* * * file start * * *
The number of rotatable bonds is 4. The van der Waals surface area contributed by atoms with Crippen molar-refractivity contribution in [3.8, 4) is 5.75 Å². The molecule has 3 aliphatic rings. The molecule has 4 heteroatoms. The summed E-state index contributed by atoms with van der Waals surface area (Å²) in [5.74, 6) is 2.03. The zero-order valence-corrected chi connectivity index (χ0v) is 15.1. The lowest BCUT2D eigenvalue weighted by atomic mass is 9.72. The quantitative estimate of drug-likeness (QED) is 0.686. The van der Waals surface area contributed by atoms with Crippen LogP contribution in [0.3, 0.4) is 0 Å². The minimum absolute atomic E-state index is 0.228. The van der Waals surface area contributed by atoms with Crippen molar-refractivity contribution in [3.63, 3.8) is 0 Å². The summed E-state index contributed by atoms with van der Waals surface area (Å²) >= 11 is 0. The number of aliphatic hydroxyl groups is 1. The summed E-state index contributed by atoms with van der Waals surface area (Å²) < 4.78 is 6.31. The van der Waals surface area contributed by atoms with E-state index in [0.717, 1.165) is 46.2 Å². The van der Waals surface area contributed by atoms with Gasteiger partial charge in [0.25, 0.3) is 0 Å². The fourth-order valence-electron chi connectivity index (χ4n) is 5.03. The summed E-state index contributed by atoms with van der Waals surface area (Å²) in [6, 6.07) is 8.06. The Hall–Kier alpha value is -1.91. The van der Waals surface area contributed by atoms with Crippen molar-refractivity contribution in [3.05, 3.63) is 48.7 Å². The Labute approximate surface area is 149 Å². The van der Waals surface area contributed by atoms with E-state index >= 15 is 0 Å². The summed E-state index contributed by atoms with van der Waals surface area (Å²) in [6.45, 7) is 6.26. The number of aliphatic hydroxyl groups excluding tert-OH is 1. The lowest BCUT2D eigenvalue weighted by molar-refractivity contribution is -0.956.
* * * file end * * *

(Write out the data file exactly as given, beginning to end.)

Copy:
The number of rotatable bonds is 4. The van der Waals surface area contributed by atoms with Crippen molar-refractivity contribution in [3.8, 4) is 5.75 Å². The molecule has 3 aliphatic rings. The molecule has 4 heteroatoms. The summed E-state index contributed by atoms with van der Waals surface area (Å²) in [5.74, 6) is 2.03. The zero-order valence-corrected chi connectivity index (χ0v) is 15.1. The lowest BCUT2D eigenvalue weighted by atomic mass is 9.72. The quantitative estimate of drug-likeness (QED) is 0.686. The van der Waals surface area contributed by atoms with Crippen LogP contribution in [0.3, 0.4) is 0 Å². The minimum absolute atomic E-state index is 0.228. The van der Waals surface area contributed by atoms with Crippen molar-refractivity contribution in [3.63, 3.8) is 0 Å². The summed E-state index contributed by atoms with van der Waals surface area (Å²) >= 11 is 0. The number of aliphatic hydroxyl groups is 1. The summed E-state index contributed by atoms with van der Waals surface area (Å²) < 4.78 is 6.31. The van der Waals surface area contributed by atoms with E-state index in [0.717, 1.165) is 46.2 Å². The van der Waals surface area contributed by atoms with Gasteiger partial charge in [0.25, 0.3) is 0 Å². The fourth-order valence-electron chi connectivity index (χ4n) is 5.03. The summed E-state index contributed by atoms with van der Waals surface area (Å²) in [6, 6.07) is 8.06. The Hall–Kier alpha value is -1.91. The van der Waals surface area contributed by atoms with Crippen molar-refractivity contribution in [3.05, 3.63) is 48.7 Å². The Labute approximate surface area is 149 Å². The van der Waals surface area contributed by atoms with E-state index >= 15 is 0 Å². The summed E-state index contributed by atoms with van der Waals surface area (Å²) in [6.45, 7) is 6.26. The number of aliphatic hydroxyl groups excluding tert-OH is 1. The lowest BCUT2D eigenvalue weighted by molar-refractivity contribution is -0.956.